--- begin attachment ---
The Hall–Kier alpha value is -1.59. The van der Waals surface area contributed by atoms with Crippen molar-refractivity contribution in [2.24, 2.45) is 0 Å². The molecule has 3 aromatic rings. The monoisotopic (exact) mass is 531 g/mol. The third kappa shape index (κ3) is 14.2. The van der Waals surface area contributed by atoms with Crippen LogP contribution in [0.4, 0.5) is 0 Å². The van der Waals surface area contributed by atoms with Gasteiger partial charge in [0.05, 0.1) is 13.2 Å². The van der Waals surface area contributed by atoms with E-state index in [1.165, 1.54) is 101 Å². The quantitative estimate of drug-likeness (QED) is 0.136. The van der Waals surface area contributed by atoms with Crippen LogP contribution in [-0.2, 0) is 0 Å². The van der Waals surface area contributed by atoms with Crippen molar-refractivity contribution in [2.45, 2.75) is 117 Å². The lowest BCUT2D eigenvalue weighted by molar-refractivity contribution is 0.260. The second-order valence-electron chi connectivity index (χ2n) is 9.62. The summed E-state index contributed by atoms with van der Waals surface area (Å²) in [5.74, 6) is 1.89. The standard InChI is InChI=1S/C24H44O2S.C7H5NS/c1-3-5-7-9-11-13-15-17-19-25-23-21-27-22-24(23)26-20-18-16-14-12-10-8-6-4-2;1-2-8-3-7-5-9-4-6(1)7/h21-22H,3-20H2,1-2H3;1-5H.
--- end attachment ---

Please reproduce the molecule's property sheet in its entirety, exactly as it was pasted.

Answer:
The Hall–Kier alpha value is -1.59. The van der Waals surface area contributed by atoms with Crippen molar-refractivity contribution in [2.24, 2.45) is 0 Å². The molecule has 3 aromatic rings. The monoisotopic (exact) mass is 531 g/mol. The third kappa shape index (κ3) is 14.2. The van der Waals surface area contributed by atoms with Crippen LogP contribution in [0.4, 0.5) is 0 Å². The van der Waals surface area contributed by atoms with Gasteiger partial charge in [0.05, 0.1) is 13.2 Å². The van der Waals surface area contributed by atoms with E-state index in [1.165, 1.54) is 101 Å². The quantitative estimate of drug-likeness (QED) is 0.136. The van der Waals surface area contributed by atoms with Crippen LogP contribution in [-0.2, 0) is 0 Å². The van der Waals surface area contributed by atoms with Crippen molar-refractivity contribution in [2.45, 2.75) is 117 Å². The lowest BCUT2D eigenvalue weighted by molar-refractivity contribution is 0.260. The second-order valence-electron chi connectivity index (χ2n) is 9.62. The summed E-state index contributed by atoms with van der Waals surface area (Å²) in [5.74, 6) is 1.89. The standard InChI is InChI=1S/C24H44O2S.C7H5NS/c1-3-5-7-9-11-13-15-17-19-25-23-21-27-22-24(23)26-20-18-16-14-12-10-8-6-4-2;1-2-8-3-7-5-9-4-6(1)7/h21-22H,3-20H2,1-2H3;1-5H.